- Brian Guido/The New York Times
- Katierose Donohue, who graduated from Harvard’s graduate theater program 12 years ago but still pays as much for her student loans as she does for rent, in Los Angeles, July 27, 2017. Despite being at the world’s wealthiest university, the acting institute's students receive modest financial aid and leave with a median of $78,000 in debt in exchange for a master of liberal arts degree from the Harvard Extension School.
By SOPHIE HAIGNEY
© 2017 New York Times News Service
CAMBRIDGE, Mass. — Twelve years after finishing Harvard’s graduate theater program, Katierose Donohue still pays almost as much in student loans each month — about $650 — as for her share of the rent in Los Angeles. She recently stopped hosting her monthly sketch comedy show, “Ma’am,” because she didn’t always break even on her $200 budget. She’s now working side jobs as a dog walker and a social media copywriter, after past gigs serving at Starbucks and handing out free cigarettes for Camel.
“I can’t afford to make my craft, even though I’m regularly booking work,” Donohue said. “One fellow alum said to me, ‘Getting this degree basically guaranteed that I wasn’t able to pursue it as a career because I immediately had to get a job to pay for the education I received.'”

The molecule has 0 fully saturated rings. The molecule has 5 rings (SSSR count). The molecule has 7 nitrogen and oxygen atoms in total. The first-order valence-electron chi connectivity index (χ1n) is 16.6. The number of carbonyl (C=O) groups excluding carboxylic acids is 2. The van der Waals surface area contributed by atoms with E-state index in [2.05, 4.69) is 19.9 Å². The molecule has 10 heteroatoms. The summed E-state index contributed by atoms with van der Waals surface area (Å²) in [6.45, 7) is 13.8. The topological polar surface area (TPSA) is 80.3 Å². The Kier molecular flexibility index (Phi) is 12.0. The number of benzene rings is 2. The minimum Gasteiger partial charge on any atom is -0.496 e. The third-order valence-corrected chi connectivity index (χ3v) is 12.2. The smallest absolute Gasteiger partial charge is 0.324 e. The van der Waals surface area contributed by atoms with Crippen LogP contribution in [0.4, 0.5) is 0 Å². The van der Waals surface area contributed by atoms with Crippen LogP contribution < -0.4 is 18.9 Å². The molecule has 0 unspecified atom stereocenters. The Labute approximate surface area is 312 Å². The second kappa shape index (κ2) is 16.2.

Most young actors don’t face graduate school debt like this — yet it is common for those who attend the A.R.T. Institute. Despite being at the world’s wealthiest university,
The steep repayment burdens have been a straitjacket on students and their career aspirations for years. But now they have become a major problem for Harvard and the A.R.T. Institute, too.
After the Department of Education criticized the debt loads in January, the
- Christopher Capozziello for The New York Times
- Shawn Jain and Me’Lisa Sellers, who recently concluded their first year in Harvard’s graduate theater program, in Cambridge, Mass., July 20, 2017. After the Department of Education criticized the debt loads for students of the American Repertory Theater Institute at Harvard, the institute halted admissions for a year — and then in July extended the freeze to three years.